The primary outcome for acceptability is all-cause discontinuation, which will be measured as the proportion of patients who dropout for any reason. The secondary outcome for acceptability is side-effects discontinuation, which will be estimated as the proportion of patients who dropout for adverse events. Outcomes will be allocated according to the intention-to-treat principle.

Data extraction and management

Two independent reviewers will independently extract the key study parameters using a standardized data abstraction form and assess the studies’ methodological quality using the risk of bias assessment tool from the Cochrane Handbook [25]. Disagreements will be resolved by consensus.

Data collection and analysis

First, traditional pairwise meta-analyses will be performed for studies that directly compare different treatment arms. Then, we will perform Bayesian network meta-analyses to compare the relative efficacy and acceptability of different atypical antipsychotic agents (and doses).

Traditional pairwise meta-analyses

Traditional pairwise meta-analyses will be performed using Review Manager (version 5.2). Using the DerSimonian method and the Laird random effects model, the pooled estimates of odds ratios (OR) with 95% confidence intervals (CIs) will be calculated for the categorical outcomes and the standardized mean difference (SMD) with 95% CIs will be calculated for the continuous outcomes [25].

Bayesian network meta-analyses

Network meta-analyses will be performed using the WinBUGS software package (version 1.4.3, MRC Biostatistics Unit, Cambridge, UK) with random effects models for multi-arm trials [15, 30]. The pairwise meta-analysis and I 2 calculations will be performed by the Stata 11.0. The estimation of consistency, rankograms, and surface under the cumulative ranking (SUCRA) graphs will be presented by R 2.11.1 software packages. Network meta-analyses will be performed on two different evidence networks. The primary analysis based on a network where different agents (and doses) will be treated as separate nodes with standard adjusted dose aripiprazole (2–20 mg daily, mean 10 mg daily), low dose aripiprazole (2 mg daily), standard adjusted dose olanzapine/fluoxetine (olanzapine 5–20 mg daily, mean 10 mg daily/fluoxetine 25–60 mg daily, mean 40 mg daily), low dose olanzapine/fluoxetine (olanzapine 1 mg daily/fluoxetine 5 mg daily), quetiapine (mean 250–350 mg daily), quetiapine (mean 150–250 mg daily), risperidone (0.25–3 mg daily, mean 1 mg daily), and placebo. A secondary evidence network of drug class will be also constructed to compare the effects of aripiprazole (excluding low dose), olanzapine/fluoxetine (excluding low dose), quetiapine (mean 250–350 mg daily), quetiapine (mean 150–250 mg daily), risperidone, and placebo.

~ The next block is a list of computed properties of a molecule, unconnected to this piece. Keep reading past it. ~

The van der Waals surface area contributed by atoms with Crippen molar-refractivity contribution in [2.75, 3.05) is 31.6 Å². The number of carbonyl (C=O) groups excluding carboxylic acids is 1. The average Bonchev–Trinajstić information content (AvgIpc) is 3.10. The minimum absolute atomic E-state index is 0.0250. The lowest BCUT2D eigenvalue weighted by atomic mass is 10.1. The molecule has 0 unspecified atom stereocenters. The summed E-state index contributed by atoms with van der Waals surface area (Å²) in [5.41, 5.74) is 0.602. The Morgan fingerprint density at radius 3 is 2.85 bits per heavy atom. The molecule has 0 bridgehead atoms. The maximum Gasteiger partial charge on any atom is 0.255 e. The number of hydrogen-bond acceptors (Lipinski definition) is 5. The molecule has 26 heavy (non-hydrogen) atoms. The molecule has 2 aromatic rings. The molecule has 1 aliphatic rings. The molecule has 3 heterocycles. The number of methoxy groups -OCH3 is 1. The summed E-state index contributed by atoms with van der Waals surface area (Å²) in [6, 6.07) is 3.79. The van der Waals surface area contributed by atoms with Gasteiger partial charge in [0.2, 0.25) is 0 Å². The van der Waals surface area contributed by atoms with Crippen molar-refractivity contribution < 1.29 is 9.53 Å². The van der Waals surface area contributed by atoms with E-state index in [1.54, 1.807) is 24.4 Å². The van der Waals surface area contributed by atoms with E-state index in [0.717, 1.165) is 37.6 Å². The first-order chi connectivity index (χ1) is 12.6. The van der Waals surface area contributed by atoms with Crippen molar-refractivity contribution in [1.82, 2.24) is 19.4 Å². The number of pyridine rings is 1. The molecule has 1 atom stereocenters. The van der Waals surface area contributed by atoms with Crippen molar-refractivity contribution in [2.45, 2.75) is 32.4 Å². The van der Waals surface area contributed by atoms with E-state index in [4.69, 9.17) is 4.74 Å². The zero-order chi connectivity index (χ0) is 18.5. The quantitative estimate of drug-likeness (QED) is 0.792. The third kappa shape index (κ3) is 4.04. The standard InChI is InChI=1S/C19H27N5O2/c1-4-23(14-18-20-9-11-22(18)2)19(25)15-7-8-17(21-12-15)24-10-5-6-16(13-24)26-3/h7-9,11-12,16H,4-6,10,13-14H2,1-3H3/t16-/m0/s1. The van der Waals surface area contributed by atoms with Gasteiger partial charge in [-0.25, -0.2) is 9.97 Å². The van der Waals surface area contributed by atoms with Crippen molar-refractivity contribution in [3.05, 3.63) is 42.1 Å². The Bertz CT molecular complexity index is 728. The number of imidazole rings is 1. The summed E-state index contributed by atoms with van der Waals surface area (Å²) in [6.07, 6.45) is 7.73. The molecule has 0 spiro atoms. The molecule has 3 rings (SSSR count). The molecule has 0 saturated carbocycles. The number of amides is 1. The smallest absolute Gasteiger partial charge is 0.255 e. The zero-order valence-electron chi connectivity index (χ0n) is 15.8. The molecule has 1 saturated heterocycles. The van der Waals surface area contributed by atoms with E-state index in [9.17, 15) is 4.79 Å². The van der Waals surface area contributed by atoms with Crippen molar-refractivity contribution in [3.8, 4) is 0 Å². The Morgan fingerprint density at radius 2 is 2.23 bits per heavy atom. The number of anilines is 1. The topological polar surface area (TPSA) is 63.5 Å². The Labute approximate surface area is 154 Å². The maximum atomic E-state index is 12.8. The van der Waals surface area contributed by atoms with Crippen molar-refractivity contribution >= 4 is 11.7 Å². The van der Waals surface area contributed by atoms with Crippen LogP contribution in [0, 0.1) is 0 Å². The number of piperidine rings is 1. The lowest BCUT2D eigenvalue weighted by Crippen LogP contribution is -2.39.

The pooled estimates will be obtained using the Markov Chains Monte Carlo method. Two Markov chains will be run simultaneously with different arbitrarily chosen initial values. To ensure convergence, trace plots and the Brooks-Gelman-Rubin statistic will be assessed [31]. Convergence to a stable solution will be checked by viewing plots of the sampled simulations, and then these samples will be discarded as “burn-in”, and posterior summaries will be based on adequate subsequent simulations [32, 33]. All results will be reported as posterior medians of OR or SMD with corresponding 95% credible intervals (CrIs), which can be interpreted like conventional 95% CIs. When a loop connects three treatments, it will be possible to evaluate the inconsistency between direct and indirect evidence. The node splitting method will be used to calculate the inconsistency of the model, which separates evidence on a particular comparison into direct and indirect evidence [34].